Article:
What are the primary causes of this drop in productivity? Office workers lose an average of 86 minutes per day due to distractions associated with open-plan offices, according to the study funded by Steelcase. A study at Queensland University of Technology’s Institute of Health and Biomedical Innovation found that working in open plan environments “causes high levels of stress, conflict, high blood pressure, and a high staff turnover,” resulting in more sick days. According to The New Yorker, companies with open-plan offices can expect employees to take 62 percent more sick leave.
And in a world where there is a well-entrenched belief that open plan represents a more economical use of expensive office space, it will come as a shock to learn that open plan offices are so detrimental to productivity that they often represent a significant loss. Are these not offset benefits of easy collaboration?
The answer here is ‘yes’ but with a number of caveats. The first is the physical flow of visitors to the workplace – office workers are often unaware of who they are sharing the workspace with -colleagues, suppliers and customers, delivery workers or cleaning staff. Next, the lack of privacy often counteracts the supposed easy collaboration that open office layouts engender. Some people are shy about public speaking, and others don’t like asking questions or pitching ideas for fear of being provoking derision. A study by IPSOS and Steelcase found that privacy is important to 95% of workers. A 2005 study found that the more personal control a person had over their environment, the more content they were with their job.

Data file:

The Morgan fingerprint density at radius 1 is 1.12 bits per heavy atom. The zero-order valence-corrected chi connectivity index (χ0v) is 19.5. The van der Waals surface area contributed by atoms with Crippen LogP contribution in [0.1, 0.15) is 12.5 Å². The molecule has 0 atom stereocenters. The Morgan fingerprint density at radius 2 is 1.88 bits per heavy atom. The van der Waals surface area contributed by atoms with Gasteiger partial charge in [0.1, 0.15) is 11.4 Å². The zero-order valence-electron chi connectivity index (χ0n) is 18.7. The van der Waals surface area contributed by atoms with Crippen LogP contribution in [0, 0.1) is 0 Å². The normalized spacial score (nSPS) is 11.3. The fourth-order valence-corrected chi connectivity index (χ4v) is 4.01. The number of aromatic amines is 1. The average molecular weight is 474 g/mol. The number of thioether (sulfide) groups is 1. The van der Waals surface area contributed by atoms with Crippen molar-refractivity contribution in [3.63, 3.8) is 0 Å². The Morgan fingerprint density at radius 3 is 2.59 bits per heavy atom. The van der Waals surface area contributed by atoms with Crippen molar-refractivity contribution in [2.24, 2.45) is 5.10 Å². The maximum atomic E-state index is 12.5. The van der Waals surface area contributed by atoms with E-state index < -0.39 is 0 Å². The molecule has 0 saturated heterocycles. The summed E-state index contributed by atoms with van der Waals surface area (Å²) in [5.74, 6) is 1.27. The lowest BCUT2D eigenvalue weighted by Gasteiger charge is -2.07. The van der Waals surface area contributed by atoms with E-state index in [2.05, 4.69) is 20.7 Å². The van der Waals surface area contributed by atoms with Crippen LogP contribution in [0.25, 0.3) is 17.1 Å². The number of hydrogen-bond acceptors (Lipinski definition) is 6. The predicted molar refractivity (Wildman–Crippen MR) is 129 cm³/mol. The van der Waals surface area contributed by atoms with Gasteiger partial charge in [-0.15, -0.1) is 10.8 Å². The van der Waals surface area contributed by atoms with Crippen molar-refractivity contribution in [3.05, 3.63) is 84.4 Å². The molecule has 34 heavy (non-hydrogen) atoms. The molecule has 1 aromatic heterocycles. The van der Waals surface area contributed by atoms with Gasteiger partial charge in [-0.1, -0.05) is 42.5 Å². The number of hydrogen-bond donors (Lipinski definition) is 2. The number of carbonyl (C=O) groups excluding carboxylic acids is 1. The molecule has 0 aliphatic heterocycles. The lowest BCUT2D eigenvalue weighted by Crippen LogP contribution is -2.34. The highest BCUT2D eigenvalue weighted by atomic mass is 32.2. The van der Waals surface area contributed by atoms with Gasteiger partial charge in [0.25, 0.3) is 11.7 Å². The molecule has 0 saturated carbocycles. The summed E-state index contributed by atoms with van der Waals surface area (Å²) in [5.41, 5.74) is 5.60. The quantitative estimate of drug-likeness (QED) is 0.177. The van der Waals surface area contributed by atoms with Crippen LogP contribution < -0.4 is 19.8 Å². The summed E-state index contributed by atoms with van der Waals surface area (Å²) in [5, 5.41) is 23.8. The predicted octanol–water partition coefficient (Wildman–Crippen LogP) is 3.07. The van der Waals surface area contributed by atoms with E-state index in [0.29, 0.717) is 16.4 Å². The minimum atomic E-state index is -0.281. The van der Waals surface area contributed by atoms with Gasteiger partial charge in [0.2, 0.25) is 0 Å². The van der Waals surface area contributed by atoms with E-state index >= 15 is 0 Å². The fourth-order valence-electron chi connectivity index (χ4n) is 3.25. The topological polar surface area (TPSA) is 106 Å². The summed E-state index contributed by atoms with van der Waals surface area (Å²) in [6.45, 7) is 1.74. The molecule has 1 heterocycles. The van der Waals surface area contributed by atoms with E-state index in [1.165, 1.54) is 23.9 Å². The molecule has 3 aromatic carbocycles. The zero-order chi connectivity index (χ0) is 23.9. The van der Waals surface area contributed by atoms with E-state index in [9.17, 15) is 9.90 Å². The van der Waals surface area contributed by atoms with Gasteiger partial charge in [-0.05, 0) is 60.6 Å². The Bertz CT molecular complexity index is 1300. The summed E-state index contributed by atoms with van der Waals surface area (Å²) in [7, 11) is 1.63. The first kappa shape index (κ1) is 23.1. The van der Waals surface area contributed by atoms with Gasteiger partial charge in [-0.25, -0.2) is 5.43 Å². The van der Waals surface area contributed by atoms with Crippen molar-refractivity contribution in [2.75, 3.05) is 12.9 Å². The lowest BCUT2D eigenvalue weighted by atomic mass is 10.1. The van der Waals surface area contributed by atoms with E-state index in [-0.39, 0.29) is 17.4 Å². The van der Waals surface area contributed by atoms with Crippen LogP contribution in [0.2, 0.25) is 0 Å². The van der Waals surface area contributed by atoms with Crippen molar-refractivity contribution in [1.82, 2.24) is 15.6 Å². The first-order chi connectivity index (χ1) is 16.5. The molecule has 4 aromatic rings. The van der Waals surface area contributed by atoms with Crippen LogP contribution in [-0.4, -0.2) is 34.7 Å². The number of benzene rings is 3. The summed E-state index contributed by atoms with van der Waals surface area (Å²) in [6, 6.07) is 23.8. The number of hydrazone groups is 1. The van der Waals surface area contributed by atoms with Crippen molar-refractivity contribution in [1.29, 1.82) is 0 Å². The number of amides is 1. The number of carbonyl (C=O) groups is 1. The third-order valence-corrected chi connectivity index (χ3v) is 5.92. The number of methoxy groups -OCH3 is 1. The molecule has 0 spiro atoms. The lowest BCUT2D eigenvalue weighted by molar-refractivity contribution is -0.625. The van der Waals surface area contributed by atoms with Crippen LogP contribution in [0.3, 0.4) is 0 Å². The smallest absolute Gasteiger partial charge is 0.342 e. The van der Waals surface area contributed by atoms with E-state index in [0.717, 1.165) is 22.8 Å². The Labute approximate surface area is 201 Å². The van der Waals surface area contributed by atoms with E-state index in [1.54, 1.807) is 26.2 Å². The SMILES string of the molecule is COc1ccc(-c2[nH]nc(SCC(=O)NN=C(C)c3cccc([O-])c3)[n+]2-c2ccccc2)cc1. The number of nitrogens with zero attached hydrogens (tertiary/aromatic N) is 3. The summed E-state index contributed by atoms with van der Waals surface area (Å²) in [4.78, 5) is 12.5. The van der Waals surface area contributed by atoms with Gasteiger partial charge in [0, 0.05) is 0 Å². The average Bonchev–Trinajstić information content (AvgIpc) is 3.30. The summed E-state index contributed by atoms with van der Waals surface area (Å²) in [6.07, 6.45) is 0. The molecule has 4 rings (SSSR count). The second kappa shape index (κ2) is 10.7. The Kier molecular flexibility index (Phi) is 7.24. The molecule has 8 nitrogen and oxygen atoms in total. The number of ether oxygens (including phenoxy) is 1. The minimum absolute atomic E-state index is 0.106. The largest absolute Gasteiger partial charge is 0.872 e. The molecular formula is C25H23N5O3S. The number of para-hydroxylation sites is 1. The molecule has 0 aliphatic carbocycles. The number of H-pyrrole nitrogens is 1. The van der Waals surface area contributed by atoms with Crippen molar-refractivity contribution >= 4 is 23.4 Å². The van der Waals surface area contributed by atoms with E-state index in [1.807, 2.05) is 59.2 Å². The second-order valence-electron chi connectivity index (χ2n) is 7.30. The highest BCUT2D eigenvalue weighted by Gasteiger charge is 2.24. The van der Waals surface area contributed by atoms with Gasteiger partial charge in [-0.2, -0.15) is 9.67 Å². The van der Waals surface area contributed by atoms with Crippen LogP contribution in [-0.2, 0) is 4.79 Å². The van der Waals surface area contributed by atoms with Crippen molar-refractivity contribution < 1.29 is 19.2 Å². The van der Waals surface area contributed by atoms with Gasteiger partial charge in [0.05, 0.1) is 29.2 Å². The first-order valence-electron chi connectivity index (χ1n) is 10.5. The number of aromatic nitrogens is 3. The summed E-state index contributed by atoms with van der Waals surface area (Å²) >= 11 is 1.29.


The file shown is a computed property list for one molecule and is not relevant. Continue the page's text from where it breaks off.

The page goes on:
Despite these issues, open plan workplaces continue to hold sway, with supporters pointing to benefits including: open plan offices offer CAPEX advantages’ employers are able to provide more workspaces and to place more employees in an office: studies have shown that cubicle areas could even be up to 21% smaller without affecting productivity; communication is obviously easier between workstations and departments; there is no time wasted between offices because everyone is in the same area; life is easier for supervisors, as everyone is in a single area. On the Opex front. money can be saved air conditioning and electricity. Finally, the office layout can be changed quickly and with minimal effort.
Current thinking by architects, management consultants and system integrators is to take advantage of the benefits of open plan tempered with provision for quiet, privacy and access to specific hybrid office that combines elements of a closed office with elements of an open office. A mix of small sound proofed booths used to isolate the open plane from noisy or personal phone calls and quiet spaces to avoid constant interruptions.
It has been proved that some tasks, like writing, advertising, financial planning and computer programming, are done best when given a full measure of focus.
Some companies are now experimenting with enclosed spaces for smaller teams – typically, between three and 16 people. Workers can They still collaborate, but also have the option to block out noise from other teams of unrelated colleagues. Rooms are a mix of quiet rooms and huddle spaces, all of which can be reserved from the corporate room- booking system. So next-gen office will have the flexibility to mix private offices, cubicle banks and genuine open office spaces and other mutual areas, with soundproof rooms where workers can go to concentrate on solo work.